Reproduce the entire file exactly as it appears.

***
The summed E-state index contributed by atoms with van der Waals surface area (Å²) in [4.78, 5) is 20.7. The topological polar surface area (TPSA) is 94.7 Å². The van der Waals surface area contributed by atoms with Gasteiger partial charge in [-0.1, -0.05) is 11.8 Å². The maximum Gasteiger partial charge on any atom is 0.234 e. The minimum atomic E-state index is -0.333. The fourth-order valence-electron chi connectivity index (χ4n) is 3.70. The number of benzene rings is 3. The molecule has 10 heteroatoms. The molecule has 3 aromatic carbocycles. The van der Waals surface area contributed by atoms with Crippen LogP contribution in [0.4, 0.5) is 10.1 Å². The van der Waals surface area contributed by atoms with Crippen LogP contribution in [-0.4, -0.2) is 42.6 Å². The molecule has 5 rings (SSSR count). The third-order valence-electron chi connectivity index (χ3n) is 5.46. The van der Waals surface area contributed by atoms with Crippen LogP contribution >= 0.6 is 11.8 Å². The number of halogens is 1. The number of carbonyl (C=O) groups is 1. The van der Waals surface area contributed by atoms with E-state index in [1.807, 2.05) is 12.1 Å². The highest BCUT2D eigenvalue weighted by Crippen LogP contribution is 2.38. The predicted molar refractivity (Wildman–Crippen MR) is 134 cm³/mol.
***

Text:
The summed E-state index contributed by atoms with van der Waals surface area (Å²) in [4.78, 5) is 20.7. The topological polar surface area (TPSA) is 94.7 Å². The van der Waals surface area contributed by atoms with Gasteiger partial charge in [-0.1, -0.05) is 11.8 Å². The maximum Gasteiger partial charge on any atom is 0.234 e. The minimum atomic E-state index is -0.333. The fourth-order valence-electron chi connectivity index (χ4n) is 3.70. The number of benzene rings is 3. The molecule has 10 heteroatoms. The molecule has 3 aromatic carbocycles. The van der Waals surface area contributed by atoms with Crippen LogP contribution in [0.4, 0.5) is 10.1 Å². The van der Waals surface area contributed by atoms with Crippen LogP contribution in [-0.4, -0.2) is 42.6 Å². The molecule has 5 rings (SSSR count). The third-order valence-electron chi connectivity index (χ3n) is 5.46. The van der Waals surface area contributed by atoms with Crippen LogP contribution >= 0.6 is 11.8 Å². The number of halogens is 1. The number of carbonyl (C=O) groups is 1. The van der Waals surface area contributed by atoms with E-state index in [1.807, 2.05) is 12.1 Å². The highest BCUT2D eigenvalue weighted by Crippen LogP contribution is 2.38. The predicted molar refractivity (Wildman–Crippen MR) is 134 cm³/mol.